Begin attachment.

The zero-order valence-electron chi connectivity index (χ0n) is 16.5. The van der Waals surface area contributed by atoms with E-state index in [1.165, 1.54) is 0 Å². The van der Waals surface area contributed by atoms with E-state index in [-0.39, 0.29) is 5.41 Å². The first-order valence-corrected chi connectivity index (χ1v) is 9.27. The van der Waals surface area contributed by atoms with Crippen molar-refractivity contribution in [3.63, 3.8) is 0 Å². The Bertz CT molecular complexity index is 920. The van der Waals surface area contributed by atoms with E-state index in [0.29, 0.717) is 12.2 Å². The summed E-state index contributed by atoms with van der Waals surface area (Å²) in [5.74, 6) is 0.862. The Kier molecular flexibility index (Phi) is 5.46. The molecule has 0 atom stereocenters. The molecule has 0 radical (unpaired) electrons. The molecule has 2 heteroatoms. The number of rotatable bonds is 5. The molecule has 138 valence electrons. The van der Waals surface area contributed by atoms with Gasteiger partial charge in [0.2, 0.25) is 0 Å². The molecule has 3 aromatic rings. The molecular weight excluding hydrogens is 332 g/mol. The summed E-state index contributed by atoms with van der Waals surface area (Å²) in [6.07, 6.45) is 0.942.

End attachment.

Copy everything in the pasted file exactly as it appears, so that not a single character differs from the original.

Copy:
The zero-order valence-electron chi connectivity index (χ0n) is 16.5. The van der Waals surface area contributed by atoms with E-state index in [1.165, 1.54) is 0 Å². The van der Waals surface area contributed by atoms with E-state index in [-0.39, 0.29) is 5.41 Å². The first-order valence-corrected chi connectivity index (χ1v) is 9.27. The van der Waals surface area contributed by atoms with Crippen molar-refractivity contribution in [3.63, 3.8) is 0 Å². The Bertz CT molecular complexity index is 920. The van der Waals surface area contributed by atoms with E-state index in [0.29, 0.717) is 12.2 Å². The summed E-state index contributed by atoms with van der Waals surface area (Å²) in [5.74, 6) is 0.862. The Kier molecular flexibility index (Phi) is 5.46. The molecule has 0 atom stereocenters. The molecule has 0 radical (unpaired) electrons. The molecule has 2 heteroatoms. The number of rotatable bonds is 5. The molecule has 138 valence electrons. The van der Waals surface area contributed by atoms with Gasteiger partial charge in [0.2, 0.25) is 0 Å². The molecule has 3 aromatic rings. The molecular weight excluding hydrogens is 332 g/mol. The summed E-state index contributed by atoms with van der Waals surface area (Å²) in [6.07, 6.45) is 0.942.